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Cachexia and Cannabis

Treating Cachexia with Cannabis

Cachexia: What it is and How Medical Marijuana Can Help

Cachexia, also referred to as Wasting Syndrome, is a condition that occurs during the last stages of diseases such as AIDS, cancer and many other life-threatening diseases. At the point cachexia is diagnosed, the body deteriorates to a stage close to death. This disease should not be confused with patients actually trying to lose weight, because Wasting Syndrome occurs with patients who are not trying to do so and can no longer maintain muscle mass. A major symptom of cachexia is weight loss of 10 percent or more of an individual’s body mass. The body is most affected by the loss of lean muscle, since losing fat quickly is not as detrimental to the body as muscle loss. Even with the intake of calories, patients continue to lose this necessary muscle mass. After the abrupt weight loss of greater than 10 percent, the disease is on its way to the terminal stage. Secondary symptoms of this disease include: diarrhea and vomiting of 30 days or more, increasing weakness over a 30 day period, prolonged fever for several days, and a loss of appetite or anorexia.

Medical marijuana, or cannabis, has been known to help in cases of cachexia. A study on a group of mice showed that marijuana regulates appetite, pain, mood and memory. It also increases an individual’s ability to smell, increases appetite and the desire to eat. Medical marijuana can also positively affects the nausea and vomiting caused by cachexia. Its anti-nausea effect gives patients the ability to not only ingest foods and keep the foods down, but it also helps patients to absorb nutrients, take medicine, continue treatment, and maintain healthy hydration levels.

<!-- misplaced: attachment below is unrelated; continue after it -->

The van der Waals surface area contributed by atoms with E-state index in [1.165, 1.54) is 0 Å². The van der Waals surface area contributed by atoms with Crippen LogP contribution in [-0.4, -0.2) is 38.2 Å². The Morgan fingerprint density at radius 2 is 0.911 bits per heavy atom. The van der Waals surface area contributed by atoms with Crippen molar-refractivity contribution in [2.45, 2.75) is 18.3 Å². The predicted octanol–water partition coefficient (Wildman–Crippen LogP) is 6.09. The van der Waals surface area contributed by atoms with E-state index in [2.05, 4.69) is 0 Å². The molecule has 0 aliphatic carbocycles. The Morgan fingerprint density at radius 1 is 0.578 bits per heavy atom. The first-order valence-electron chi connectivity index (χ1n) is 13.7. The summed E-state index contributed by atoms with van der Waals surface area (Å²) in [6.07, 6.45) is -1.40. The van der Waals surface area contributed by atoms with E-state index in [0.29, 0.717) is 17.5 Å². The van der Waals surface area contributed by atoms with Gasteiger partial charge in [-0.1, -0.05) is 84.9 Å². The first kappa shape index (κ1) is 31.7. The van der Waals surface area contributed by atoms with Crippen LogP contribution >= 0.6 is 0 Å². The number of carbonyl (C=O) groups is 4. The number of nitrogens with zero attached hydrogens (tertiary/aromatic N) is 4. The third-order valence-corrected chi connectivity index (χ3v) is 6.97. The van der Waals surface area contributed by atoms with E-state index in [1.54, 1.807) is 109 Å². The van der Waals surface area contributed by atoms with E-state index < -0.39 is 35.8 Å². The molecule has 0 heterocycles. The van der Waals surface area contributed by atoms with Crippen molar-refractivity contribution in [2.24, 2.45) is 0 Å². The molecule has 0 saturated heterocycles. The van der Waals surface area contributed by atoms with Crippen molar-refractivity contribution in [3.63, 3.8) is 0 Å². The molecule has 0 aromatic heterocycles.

Medical marijuana can be administered in several ways. Studies that exist on the administering of marijuana or cannabis tend to vary based on the individual. Although, some studies have shown that smoking increases a patient’s ability to ingest food over other methods including oral and sub-lingual administration. As with many treatments, an individual’s original diagnosis (cancer, AIDS, etc.) can also effect the way cannabis should be administered. The side effects of the administration of the medical marijuana must also be taken into consideration, and how these will impact the patient’s quality of life.

In the medical community, many prefer marijuana that contains CBD over THC. While THC is best known for its psychoactive effect, CBD is the opposite, meaning you cannot receive a high from it. Its known as non-psychoactive, and it’s easier for the medical community to accept the drug for ailments without patients receiving that side effect. While many studies have been done on marijuana and its effects on treating cachexia, there is still a need for more.

Many states, including Illinois, persecute for the distribution or possession of marijuana for personal or medical reasons. However, Illinois is currently working on decriminalization of cannabis in cases of less than one ounce. Illinois continues to work on its medical cannabis pilot program, which registers individuals in the state and allows them to use medical marijuana.

For more information on cachexia visit Anorexia Nervosa and Associated Disorders Website.

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